However, if you feel irritation in the throat or pain extending to your ears you will need to see a doctor. You will also need medical attention if your tonsils are red or swollen. Your healthcare provider will do a few tests to check whether you have tonsil stones and recommend treatments, depending on the severity of your condition.
While you can get rid of tonsil stones by yourself at home, you might need to get them professionally removed if they are particularly large or persistent.
 “Tonsillolith: A polymicrobial biofilm - PMC.” https://www.ncbi.nlm.nih.gov/pmc/articles/PMC4529540/
 “Tonsil Stones (Tonsillolith): Causes, Symptoms, Removal & Treatment.” https://my.clevelandclinic.org/health/diseases/21505-tonsil-stones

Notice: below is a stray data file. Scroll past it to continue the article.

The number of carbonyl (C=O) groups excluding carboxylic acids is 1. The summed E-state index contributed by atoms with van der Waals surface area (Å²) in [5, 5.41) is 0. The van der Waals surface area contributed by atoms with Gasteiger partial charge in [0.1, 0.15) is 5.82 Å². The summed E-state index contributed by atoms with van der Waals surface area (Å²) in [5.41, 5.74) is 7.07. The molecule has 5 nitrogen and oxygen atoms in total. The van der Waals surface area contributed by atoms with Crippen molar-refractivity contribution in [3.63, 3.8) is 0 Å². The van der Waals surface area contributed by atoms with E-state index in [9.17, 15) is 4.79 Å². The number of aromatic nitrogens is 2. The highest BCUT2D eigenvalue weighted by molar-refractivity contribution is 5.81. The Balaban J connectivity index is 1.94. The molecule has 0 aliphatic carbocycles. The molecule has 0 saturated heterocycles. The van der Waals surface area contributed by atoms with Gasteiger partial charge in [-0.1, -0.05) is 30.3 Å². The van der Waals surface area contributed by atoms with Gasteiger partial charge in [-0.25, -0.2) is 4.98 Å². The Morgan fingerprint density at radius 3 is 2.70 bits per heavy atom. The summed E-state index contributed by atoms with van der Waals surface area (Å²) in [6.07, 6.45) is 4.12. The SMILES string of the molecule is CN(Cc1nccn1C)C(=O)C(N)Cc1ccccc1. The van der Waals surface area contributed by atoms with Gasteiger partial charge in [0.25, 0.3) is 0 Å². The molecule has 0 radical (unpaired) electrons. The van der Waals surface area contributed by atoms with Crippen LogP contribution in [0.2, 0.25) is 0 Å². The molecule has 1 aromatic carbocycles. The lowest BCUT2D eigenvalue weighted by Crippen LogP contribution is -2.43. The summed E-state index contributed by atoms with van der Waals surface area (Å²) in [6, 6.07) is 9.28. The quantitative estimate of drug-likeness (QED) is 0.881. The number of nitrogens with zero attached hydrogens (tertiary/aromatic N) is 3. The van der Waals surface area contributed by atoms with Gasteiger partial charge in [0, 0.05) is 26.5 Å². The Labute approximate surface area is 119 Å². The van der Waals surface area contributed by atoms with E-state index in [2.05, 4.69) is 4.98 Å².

“Tonsillolithiasis with actinomycotic infection: a case report - PubMed.” https://pubmed.ncbi.nlm.nih.gov/19860635/
 “A giant tonsillolith - PMC.” https://www.ncbi.nlm.nih.gov/pmc/articles/PMC5938656/
 “Tuesday Q and A: Self-care steps may help prevent tonsil stones from returning - Mayo Clinic News Network.” https://newsnetwork.mayoclinic.org/discussion/tuesday-q-and-a-self-care-steps-may-help-prevent-tonsil-stones-from-returning/
 “Relationship between the presence of tonsilloliths and halitosis in patients with chronic caseous tonsillitis | British Dental Journal.” https://www.nature.com/articles/bdj.2007.1106